The Australian Communications and Media Authority has tabled its first new set of rules for carriage service providers (CSPs) to help improve customer experience when migrating to the NBN.
The communications watchdog today put the call out for feedback on its proposed complaints-handling rules for CSPs.
The new rules in their current form would require CSPs offering services to consumer and small businesses to formerly establish a complaints-handling process that focuses on customer needs and expectations.
The processes must be made freely available to customers and handled by a senior manager within the company. CSPs must also establish processes for monitoring and analysing complaints records to identify any systemic issues, and work to rectify them before they reoccur.
Customers must also be given the right to escalate complaints to the Telecommunications Industry Ombudsman if the CSP has been given a reasonable opportunity to resolve the complaint.
ACMA has also established a set of rules for maintaining complaints records, which requires CSPs to keep records for at least two years.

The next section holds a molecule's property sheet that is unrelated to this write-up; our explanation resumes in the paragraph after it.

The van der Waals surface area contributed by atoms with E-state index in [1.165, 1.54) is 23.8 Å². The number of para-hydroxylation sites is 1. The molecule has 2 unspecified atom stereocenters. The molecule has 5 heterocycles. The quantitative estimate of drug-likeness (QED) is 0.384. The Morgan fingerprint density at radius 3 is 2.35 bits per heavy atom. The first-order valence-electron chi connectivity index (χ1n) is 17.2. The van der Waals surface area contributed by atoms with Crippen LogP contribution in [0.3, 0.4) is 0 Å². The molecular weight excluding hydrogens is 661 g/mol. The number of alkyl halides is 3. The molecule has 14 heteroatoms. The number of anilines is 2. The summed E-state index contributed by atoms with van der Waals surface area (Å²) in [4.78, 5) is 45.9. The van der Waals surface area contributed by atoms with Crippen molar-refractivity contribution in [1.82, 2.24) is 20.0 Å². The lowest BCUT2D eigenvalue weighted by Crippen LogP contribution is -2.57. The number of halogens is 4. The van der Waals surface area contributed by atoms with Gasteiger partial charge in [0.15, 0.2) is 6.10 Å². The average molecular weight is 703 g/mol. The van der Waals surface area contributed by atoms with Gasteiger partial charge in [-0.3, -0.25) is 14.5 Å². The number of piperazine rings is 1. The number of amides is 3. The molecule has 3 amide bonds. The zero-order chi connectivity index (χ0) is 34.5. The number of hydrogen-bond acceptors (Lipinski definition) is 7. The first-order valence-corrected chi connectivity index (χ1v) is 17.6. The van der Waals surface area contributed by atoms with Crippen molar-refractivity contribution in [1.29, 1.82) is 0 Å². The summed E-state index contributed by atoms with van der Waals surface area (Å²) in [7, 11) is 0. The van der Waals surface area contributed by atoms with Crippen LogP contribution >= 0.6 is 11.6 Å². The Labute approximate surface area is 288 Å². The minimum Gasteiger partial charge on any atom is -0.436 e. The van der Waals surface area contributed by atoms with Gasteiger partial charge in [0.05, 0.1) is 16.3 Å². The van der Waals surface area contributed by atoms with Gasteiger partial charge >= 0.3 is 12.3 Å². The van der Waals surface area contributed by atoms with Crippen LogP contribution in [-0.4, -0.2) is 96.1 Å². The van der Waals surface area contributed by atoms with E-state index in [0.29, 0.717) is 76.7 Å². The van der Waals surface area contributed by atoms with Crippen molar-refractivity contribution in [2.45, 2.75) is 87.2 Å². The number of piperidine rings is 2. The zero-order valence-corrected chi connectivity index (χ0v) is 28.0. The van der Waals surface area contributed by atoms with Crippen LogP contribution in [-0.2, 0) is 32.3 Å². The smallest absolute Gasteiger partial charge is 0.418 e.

The organisation will accept submissions on the proposed rules until 16 April, and expects them to come into effect in June.
ACMA chair Nerida O'Loughlin said the new rules were the first step in ensuring better customer experience when migrating to and using the NBN.
"Telco customers deserve to have their complaints dealt with quickly and effectively. As industry co-regulation is proving ineffective in this area, we will put in place rules so that the ACMA can act more quickly to deal with non-compliance," she said.
"Together, this package will help consumers migrate seamlessly to the new Network—from understanding their choices before they sign up, through to connection and getting help when they need it."
In August last year, the government called ACMA in to review NBN customer experience after a report from the Communications Alliance found that complaints relating to the NBN had reached their highest point in years.